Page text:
Assessment of Clemastine Fumarate as a Remyelinating Agent in Multiple Sclerosis (ReBUILD) NCT0204029

There is no mention of what happened in EDSS, which was another endpoint in trial, so what next?

Assessment of Clemastine Fumarate as a Remyelinating Agent in Acute Optic Neuritis (ReCOVER) (ReCOVER a study of n=30 which is too small to take us further forward quickly.

So this appears to be very good news. There is evidence that we have a remyelinating agent for MS. Yes, there are more studies to be done but this is the first small molecule to do this in MS. 

Unfortunately, the UCSF press release appears to fuel what will probably happen now. This because clemastine is a over the counter drug and  a twice a day course, costs a few cents.  Be careful!...but with in a few days of the press release of high dose biotin...people were rattling with the thirty low dose biotin pills a day, even before the data was actually presented. This won't be different I suspect .

This approach needs more studies, but will this happen?

I had a quick check and did not see a UCSF patent on clemastine, (but if they did, it would have surely have holes in it as previous studies have already pointed at such a target), although the technology was protected? 

So now we have the usual problem. What happens next? 

Maybe it is time that something happens differently and academic discoveries are not left to rot.!  

So will the MS Socieites/NIH get behind this and get it developed or at least tested properly in sensible numbers or will we see the usual and they steer clear of an anti-pharma approach. This will be a good test case to see what can be done.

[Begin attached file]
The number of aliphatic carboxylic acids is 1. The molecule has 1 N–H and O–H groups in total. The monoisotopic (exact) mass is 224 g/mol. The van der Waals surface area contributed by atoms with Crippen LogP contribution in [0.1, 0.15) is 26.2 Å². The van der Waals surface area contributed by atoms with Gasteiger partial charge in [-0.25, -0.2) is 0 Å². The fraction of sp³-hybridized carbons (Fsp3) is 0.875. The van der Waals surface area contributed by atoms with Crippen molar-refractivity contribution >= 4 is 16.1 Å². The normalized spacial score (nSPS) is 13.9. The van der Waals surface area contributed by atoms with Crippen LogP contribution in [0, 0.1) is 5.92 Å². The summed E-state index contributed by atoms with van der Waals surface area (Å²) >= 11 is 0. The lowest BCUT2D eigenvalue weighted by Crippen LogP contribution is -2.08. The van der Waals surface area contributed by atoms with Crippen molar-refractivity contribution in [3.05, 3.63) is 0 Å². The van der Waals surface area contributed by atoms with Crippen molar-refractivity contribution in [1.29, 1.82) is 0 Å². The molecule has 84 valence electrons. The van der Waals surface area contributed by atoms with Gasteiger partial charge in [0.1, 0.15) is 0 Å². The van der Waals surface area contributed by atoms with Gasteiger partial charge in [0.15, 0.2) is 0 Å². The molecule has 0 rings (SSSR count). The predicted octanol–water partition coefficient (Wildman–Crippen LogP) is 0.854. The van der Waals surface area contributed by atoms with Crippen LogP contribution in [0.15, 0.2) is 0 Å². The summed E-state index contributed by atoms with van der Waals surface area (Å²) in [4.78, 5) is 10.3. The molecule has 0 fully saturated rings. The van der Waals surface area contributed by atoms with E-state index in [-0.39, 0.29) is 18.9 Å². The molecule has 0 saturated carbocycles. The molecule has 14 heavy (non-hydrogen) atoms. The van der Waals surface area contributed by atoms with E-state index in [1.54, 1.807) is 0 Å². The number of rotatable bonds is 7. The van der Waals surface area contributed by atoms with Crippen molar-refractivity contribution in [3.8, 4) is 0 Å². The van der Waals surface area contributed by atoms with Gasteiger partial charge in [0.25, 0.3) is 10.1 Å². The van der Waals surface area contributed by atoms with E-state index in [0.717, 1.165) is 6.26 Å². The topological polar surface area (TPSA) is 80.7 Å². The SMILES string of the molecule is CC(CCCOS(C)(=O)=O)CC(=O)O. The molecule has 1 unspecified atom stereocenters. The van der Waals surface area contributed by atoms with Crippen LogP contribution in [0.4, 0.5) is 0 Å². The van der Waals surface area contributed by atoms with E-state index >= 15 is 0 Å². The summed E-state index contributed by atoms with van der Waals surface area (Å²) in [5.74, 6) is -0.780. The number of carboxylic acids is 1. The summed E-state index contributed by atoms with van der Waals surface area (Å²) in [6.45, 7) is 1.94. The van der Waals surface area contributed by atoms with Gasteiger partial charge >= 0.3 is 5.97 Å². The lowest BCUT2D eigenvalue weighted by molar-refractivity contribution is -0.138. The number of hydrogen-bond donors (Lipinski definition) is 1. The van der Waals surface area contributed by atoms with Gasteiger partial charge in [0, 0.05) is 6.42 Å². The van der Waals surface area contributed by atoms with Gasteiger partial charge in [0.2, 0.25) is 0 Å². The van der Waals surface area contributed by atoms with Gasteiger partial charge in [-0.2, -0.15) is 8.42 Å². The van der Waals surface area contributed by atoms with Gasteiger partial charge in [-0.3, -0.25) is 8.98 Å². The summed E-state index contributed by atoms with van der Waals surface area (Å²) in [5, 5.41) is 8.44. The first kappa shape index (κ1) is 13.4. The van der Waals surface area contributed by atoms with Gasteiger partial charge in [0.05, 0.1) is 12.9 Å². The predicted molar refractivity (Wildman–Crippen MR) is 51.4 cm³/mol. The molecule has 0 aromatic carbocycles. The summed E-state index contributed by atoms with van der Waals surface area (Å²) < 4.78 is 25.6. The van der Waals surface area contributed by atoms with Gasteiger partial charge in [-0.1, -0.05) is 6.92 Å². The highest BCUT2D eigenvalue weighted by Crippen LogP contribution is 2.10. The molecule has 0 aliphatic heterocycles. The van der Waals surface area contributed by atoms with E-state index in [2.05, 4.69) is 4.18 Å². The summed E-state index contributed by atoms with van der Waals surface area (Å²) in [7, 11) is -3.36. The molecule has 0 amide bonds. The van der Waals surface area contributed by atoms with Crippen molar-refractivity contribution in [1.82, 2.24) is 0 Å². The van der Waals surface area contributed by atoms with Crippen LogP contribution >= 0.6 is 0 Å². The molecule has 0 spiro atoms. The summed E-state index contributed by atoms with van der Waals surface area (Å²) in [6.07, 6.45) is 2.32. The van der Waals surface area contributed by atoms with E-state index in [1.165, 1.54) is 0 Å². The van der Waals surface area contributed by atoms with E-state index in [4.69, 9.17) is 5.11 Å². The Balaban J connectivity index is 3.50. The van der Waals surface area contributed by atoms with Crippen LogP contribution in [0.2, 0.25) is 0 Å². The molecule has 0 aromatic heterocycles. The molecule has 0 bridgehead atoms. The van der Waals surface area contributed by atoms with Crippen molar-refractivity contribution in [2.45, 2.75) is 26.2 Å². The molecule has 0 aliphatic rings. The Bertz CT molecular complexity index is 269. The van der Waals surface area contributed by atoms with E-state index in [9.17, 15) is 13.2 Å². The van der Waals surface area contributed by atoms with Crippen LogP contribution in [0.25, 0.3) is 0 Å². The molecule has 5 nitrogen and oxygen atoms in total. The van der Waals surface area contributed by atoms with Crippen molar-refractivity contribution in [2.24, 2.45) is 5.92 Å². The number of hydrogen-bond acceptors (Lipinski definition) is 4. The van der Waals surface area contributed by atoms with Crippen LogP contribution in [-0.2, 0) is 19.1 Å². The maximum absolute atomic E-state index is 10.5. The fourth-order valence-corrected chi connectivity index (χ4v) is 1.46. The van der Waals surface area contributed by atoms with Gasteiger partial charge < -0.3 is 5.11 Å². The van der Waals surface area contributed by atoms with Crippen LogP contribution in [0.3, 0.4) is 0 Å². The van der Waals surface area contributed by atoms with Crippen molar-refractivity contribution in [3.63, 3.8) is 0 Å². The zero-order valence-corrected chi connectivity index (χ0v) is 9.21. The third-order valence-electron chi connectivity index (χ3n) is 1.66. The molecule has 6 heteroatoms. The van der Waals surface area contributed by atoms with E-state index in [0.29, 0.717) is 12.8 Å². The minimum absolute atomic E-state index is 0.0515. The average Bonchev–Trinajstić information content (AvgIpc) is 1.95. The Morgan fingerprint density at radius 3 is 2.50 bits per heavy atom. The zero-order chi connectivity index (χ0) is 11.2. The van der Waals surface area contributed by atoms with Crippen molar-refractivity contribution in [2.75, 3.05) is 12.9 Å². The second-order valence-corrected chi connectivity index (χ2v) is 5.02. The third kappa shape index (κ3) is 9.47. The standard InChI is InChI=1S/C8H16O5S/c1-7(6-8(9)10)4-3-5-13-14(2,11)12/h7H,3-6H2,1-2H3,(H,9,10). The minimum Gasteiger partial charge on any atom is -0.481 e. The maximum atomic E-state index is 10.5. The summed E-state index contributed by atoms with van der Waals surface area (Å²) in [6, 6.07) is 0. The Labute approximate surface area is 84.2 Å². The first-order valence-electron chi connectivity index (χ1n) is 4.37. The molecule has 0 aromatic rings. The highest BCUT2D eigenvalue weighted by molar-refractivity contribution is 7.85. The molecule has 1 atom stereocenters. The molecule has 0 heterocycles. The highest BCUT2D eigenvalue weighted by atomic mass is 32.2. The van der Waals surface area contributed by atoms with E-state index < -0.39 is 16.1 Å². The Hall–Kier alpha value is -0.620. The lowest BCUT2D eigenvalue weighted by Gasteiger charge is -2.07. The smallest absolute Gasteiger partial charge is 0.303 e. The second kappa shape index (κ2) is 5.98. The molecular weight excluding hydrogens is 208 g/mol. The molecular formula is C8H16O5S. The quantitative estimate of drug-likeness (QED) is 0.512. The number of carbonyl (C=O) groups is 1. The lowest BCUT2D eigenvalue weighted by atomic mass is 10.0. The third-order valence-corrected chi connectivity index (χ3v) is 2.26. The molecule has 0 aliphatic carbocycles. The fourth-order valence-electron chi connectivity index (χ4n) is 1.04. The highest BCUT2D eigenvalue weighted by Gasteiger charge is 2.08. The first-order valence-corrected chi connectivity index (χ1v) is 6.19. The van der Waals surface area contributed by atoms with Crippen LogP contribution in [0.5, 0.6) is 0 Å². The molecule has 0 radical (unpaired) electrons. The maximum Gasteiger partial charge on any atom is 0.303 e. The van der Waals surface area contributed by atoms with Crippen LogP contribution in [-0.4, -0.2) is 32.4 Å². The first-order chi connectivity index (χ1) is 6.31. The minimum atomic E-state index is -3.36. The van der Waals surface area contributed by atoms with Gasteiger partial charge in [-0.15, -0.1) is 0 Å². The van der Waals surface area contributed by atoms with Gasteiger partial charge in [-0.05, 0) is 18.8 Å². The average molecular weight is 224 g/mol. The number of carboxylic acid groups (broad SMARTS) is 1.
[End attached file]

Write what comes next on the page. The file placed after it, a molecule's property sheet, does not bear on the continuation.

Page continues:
Biogen have their trial on anti-LINGO ongoing, but this still has someway to go. Could they charge $50,000 or more for something compared to a few dollars if clemastine makes it? 

Are they saying bugger... a small molecule that can break our biological strangle hold on MS....or are they laughing to themselves and thinking it will go the way it normally goes as there is no way  it will ever be developed. 

Is there a histamine blocker-clemastine me-too up the UCSF sleeve or some other company's?

If this result is real and benefit is there to be had surely we need to move this forward yet another case to look at the idea of repurposing drugs. Is it just something that we pay lipservice to.

Maybe ProfG can comment on the work when it is presented.

34 comments:

  1. Mouse Doctor, right now Biogen are gearing up to work their lobby machine and crush this thing to dust. Numbers are small, trials not rigorous enough, results not meaningful etc bla bla bla Any guesses who wins in the end? :-)

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  2. TC said

    I was left aghast when I found out that they (Biogen) would get a share of profits from ocrelizumab. That's like free money and will help them make up for some of the losses from Tysabri. And guess what Roche would do? They will just charge a lot more for ocrelizumab. And this arrangement is only for US sales. MS drug prices are already very high in the US, this will only make things worse. I hope the various MS societies get behind the Clemestine research. Academia vs pharma. Let's see who wins.